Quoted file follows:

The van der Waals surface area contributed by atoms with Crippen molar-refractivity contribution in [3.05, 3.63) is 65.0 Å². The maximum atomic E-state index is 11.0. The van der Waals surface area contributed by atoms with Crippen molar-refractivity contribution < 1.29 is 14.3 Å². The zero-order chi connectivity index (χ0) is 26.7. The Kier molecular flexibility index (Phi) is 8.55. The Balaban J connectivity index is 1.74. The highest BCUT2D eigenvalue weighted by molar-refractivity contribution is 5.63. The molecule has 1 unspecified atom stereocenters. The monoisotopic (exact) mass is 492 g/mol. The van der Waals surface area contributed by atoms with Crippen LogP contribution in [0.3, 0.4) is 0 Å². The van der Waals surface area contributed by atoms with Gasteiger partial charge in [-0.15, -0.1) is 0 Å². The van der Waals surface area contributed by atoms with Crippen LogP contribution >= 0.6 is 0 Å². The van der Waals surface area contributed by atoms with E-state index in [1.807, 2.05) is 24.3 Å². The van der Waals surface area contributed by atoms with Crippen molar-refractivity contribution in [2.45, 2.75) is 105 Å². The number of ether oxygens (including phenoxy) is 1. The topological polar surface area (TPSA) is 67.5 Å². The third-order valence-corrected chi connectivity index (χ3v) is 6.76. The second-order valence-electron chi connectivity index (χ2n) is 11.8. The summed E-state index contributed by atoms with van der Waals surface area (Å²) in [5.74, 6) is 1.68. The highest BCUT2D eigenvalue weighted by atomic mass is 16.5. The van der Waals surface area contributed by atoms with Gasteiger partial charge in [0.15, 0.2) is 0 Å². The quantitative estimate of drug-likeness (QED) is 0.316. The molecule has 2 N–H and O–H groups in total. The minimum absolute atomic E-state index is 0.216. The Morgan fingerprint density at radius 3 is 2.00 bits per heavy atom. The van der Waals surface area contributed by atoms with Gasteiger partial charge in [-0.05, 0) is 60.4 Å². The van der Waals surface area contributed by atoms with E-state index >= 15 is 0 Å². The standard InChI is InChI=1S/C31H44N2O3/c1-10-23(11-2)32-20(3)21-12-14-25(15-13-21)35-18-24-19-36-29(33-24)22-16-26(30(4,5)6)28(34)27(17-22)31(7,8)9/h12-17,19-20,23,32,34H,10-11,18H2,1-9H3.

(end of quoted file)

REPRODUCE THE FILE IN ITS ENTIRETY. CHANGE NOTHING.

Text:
The van der Waals surface area contributed by atoms with Crippen molar-refractivity contribution in [3.05, 3.63) is 65.0 Å². The maximum atomic E-state index is 11.0. The van der Waals surface area contributed by atoms with Crippen molar-refractivity contribution < 1.29 is 14.3 Å². The zero-order chi connectivity index (χ0) is 26.7. The Kier molecular flexibility index (Phi) is 8.55. The Balaban J connectivity index is 1.74. The highest BCUT2D eigenvalue weighted by molar-refractivity contribution is 5.63. The molecule has 1 unspecified atom stereocenters. The monoisotopic (exact) mass is 492 g/mol. The van der Waals surface area contributed by atoms with Crippen LogP contribution in [0.3, 0.4) is 0 Å². The van der Waals surface area contributed by atoms with Gasteiger partial charge in [-0.15, -0.1) is 0 Å². The van der Waals surface area contributed by atoms with Crippen LogP contribution >= 0.6 is 0 Å². The van der Waals surface area contributed by atoms with E-state index in [1.807, 2.05) is 24.3 Å². The van der Waals surface area contributed by atoms with Crippen molar-refractivity contribution in [2.45, 2.75) is 105 Å². The number of ether oxygens (including phenoxy) is 1. The topological polar surface area (TPSA) is 67.5 Å². The third-order valence-corrected chi connectivity index (χ3v) is 6.76. The second-order valence-electron chi connectivity index (χ2n) is 11.8. The summed E-state index contributed by atoms with van der Waals surface area (Å²) in [5.74, 6) is 1.68. The highest BCUT2D eigenvalue weighted by atomic mass is 16.5. The van der Waals surface area contributed by atoms with Gasteiger partial charge in [0.15, 0.2) is 0 Å². The quantitative estimate of drug-likeness (QED) is 0.316. The molecule has 2 N–H and O–H groups in total. The minimum absolute atomic E-state index is 0.216. The Morgan fingerprint density at radius 3 is 2.00 bits per heavy atom. The van der Waals surface area contributed by atoms with Gasteiger partial charge in [-0.05, 0) is 60.4 Å². The van der Waals surface area contributed by atoms with E-state index >= 15 is 0 Å². The standard InChI is InChI=1S/C31H44N2O3/c1-10-23(11-2)32-20(3)21-12-14-25(15-13-21)35-18-24-19-36-29(33-24)22-16-26(30(4,5)6)28(34)27(17-22)31(7,8)9/h12-17,19-20,23,32,34H,10-11,18H2,1-9H3.